3U Cubesat NanoDragon, weighs approximately 4 kilograms, was developed by Vietnam National Space Center (VNSC), Vietnam Academy of Science and Technology (VAST) as the result of the “Nano-class satellite development, launch and trial operation” project, under “National Science and Technology Program on space technology from 2016 to 2020”. Its design, integration and functional tests were conducted entirely in Vietnam by VNSC researchers, noted that its structure, power distribution unit and some other supporting boards are completely made in Vietnam.
To verify the possibility of ship collisions prevention using a constellation of nano satellites, NanoDragon was designed with purposes to assess the quality of the satellite’s attitude determination and control system and a newly developed advanced on-board computer, and to evaluate the success of the Automatic Identification System receiver in a 3U cubesat bus. The satellite will be working on Sun synchronized orbit (SSO), at 560 kilometers high from the Earth surface.
On March 9, 2021, NanoDragon was sent to the Center for Nanosatellite Testing at Kyushu Institute of Technology (KIT) and all environmental tests, including Thermal vacuum test, Bake-out test, Fit-check, Modal survey, Sinusoidal vibration test, Random vibration test, Sine burst test and Shock test were conducted there until April 9.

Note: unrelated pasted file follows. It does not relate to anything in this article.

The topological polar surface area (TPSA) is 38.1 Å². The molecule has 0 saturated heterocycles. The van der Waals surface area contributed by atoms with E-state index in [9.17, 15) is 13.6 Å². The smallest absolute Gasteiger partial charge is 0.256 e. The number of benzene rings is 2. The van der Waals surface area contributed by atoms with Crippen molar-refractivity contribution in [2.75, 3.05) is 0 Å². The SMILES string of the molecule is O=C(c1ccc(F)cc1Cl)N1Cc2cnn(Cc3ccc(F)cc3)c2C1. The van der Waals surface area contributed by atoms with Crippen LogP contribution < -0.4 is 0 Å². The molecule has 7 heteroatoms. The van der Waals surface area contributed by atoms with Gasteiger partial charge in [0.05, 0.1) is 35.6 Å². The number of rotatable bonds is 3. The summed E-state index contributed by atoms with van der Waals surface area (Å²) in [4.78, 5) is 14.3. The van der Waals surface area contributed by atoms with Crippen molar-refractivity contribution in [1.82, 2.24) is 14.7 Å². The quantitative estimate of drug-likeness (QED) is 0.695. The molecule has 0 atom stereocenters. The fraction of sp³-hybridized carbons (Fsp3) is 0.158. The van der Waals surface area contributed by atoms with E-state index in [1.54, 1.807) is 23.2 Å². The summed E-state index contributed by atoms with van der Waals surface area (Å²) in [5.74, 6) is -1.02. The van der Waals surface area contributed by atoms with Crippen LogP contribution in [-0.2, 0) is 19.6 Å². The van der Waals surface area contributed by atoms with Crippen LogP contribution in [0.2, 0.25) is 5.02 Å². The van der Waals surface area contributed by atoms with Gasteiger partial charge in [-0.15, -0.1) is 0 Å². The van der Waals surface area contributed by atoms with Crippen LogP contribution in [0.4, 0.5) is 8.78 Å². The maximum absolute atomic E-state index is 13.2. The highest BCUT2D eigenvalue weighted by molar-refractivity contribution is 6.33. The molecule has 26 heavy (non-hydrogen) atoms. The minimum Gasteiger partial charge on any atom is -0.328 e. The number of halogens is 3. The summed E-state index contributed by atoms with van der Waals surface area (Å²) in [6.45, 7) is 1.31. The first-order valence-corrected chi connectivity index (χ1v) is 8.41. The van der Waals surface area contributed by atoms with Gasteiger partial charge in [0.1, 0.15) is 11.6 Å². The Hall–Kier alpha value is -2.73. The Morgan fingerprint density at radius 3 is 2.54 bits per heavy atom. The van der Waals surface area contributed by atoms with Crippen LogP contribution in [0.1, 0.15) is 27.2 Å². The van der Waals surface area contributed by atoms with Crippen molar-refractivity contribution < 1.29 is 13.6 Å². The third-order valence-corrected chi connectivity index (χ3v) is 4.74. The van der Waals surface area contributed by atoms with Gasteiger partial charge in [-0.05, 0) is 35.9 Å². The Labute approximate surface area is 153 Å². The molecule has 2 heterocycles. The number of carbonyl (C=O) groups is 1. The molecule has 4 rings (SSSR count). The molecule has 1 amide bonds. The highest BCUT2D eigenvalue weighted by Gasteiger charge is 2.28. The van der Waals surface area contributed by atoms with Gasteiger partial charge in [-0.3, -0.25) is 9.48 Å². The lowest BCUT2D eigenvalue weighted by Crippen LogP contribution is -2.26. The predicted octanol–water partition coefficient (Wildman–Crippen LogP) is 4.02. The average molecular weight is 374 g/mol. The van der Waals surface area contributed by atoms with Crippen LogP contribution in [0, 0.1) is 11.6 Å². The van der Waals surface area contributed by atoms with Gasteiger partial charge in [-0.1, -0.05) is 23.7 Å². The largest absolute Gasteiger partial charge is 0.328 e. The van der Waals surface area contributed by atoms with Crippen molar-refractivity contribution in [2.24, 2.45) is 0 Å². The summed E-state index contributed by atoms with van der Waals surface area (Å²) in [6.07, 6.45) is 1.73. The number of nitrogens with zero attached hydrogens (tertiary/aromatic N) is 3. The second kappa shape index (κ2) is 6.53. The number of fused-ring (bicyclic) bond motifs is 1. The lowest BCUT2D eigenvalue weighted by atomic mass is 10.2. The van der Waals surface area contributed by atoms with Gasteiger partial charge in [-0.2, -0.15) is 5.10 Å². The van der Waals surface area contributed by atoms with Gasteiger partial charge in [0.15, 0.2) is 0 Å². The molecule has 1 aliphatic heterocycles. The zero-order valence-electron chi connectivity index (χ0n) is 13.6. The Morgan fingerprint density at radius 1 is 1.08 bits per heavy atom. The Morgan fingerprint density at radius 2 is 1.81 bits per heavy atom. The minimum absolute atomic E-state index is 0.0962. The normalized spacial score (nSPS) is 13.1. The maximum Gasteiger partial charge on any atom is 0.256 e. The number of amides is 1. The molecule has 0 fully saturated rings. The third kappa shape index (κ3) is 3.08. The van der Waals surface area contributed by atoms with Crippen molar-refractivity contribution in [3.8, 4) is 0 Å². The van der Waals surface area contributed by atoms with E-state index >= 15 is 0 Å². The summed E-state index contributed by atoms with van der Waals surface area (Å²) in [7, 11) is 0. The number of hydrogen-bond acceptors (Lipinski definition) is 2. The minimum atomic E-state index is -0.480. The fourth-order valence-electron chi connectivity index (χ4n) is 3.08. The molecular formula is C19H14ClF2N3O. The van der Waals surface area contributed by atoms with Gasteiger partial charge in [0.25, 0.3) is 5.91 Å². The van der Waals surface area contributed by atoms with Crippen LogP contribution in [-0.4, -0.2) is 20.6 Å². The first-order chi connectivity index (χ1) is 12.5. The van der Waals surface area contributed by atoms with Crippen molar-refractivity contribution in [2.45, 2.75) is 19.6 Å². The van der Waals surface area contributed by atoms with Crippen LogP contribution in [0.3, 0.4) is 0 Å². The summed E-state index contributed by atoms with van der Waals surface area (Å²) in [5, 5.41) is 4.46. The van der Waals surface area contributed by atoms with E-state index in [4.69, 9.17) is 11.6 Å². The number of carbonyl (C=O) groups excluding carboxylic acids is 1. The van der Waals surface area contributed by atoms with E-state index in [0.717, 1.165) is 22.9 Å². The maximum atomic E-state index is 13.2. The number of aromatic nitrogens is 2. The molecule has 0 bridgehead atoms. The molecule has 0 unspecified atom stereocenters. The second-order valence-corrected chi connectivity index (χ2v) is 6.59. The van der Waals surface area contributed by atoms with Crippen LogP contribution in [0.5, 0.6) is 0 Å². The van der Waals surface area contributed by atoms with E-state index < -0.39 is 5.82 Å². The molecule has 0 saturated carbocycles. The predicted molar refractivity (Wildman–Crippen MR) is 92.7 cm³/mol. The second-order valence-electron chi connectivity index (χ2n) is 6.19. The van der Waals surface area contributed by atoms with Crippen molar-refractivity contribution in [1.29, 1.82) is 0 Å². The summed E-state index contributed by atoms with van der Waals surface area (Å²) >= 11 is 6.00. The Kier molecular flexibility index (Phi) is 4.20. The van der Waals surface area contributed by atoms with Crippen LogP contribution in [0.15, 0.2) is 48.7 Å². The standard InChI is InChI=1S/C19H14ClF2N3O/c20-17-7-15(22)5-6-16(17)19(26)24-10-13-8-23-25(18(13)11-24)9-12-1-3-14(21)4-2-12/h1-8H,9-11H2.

NanoDragon in thermal vacuum chamber
The whole testing process, completed on April 7, 2021, has proved that NanoDragon meets all launching criteria. Moreover, it has survived all the tests. The satellite is currently in the way returning to Vietnam, waiting for launching date, expectedly in FY2021.
VNSC “Made in Vietnam” satellites Program
Before NanoDragon, in 2013, made-in-Vietnam 1 kilogram PicoDragon satellite was successfully launched with signals received. MicroDragon (50 kilograms), developed by the group of 36 young VNSC researchers under Japanese experts’ supervision, was brought into orbit on January 18, 2019. MicroDragon has sent pictures to ground station in Japan successfully from space.